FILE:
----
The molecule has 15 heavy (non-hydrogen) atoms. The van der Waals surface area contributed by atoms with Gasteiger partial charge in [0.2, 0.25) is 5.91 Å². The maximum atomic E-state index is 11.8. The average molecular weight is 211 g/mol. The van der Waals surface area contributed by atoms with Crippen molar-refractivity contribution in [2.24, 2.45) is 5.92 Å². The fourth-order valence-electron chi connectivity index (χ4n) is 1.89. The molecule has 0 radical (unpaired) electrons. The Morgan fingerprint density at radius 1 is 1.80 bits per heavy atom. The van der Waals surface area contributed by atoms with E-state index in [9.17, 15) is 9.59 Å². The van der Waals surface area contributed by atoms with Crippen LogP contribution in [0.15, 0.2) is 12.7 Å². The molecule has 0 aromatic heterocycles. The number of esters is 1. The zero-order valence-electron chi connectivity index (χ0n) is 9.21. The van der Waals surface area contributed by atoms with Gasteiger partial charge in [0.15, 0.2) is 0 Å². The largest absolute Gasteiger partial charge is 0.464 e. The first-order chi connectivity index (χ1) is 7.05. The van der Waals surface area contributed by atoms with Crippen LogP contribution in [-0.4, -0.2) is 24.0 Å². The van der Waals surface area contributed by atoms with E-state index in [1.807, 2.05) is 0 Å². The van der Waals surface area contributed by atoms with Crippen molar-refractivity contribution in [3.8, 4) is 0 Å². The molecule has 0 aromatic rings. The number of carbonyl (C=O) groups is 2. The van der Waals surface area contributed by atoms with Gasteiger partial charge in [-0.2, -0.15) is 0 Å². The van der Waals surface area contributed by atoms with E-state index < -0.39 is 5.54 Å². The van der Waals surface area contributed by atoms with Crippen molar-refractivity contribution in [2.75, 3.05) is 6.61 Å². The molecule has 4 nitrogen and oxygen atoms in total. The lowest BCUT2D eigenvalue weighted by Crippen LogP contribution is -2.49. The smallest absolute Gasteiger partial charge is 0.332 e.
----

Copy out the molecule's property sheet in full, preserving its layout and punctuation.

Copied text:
The molecule has 15 heavy (non-hydrogen) atoms. The van der Waals surface area contributed by atoms with Gasteiger partial charge in [0.2, 0.25) is 5.91 Å². The maximum atomic E-state index is 11.8. The average molecular weight is 211 g/mol. The van der Waals surface area contributed by atoms with Crippen molar-refractivity contribution in [2.24, 2.45) is 5.92 Å². The fourth-order valence-electron chi connectivity index (χ4n) is 1.89. The molecule has 0 radical (unpaired) electrons. The Morgan fingerprint density at radius 1 is 1.80 bits per heavy atom. The van der Waals surface area contributed by atoms with E-state index in [9.17, 15) is 9.59 Å². The van der Waals surface area contributed by atoms with Crippen LogP contribution in [0.15, 0.2) is 12.7 Å². The molecule has 0 aromatic heterocycles. The number of esters is 1. The zero-order valence-electron chi connectivity index (χ0n) is 9.21. The van der Waals surface area contributed by atoms with Gasteiger partial charge in [0.15, 0.2) is 0 Å². The largest absolute Gasteiger partial charge is 0.464 e. The first-order chi connectivity index (χ1) is 7.05. The van der Waals surface area contributed by atoms with Crippen LogP contribution in [-0.4, -0.2) is 24.0 Å². The van der Waals surface area contributed by atoms with E-state index in [1.807, 2.05) is 0 Å². The van der Waals surface area contributed by atoms with Crippen molar-refractivity contribution in [3.8, 4) is 0 Å². The molecule has 0 aromatic rings. The number of carbonyl (C=O) groups is 2. The van der Waals surface area contributed by atoms with Gasteiger partial charge in [-0.2, -0.15) is 0 Å². The van der Waals surface area contributed by atoms with E-state index < -0.39 is 5.54 Å². The van der Waals surface area contributed by atoms with Crippen molar-refractivity contribution in [2.75, 3.05) is 6.61 Å². The molecule has 4 nitrogen and oxygen atoms in total. The lowest BCUT2D eigenvalue weighted by Crippen LogP contribution is -2.49. The smallest absolute Gasteiger partial charge is 0.332 e.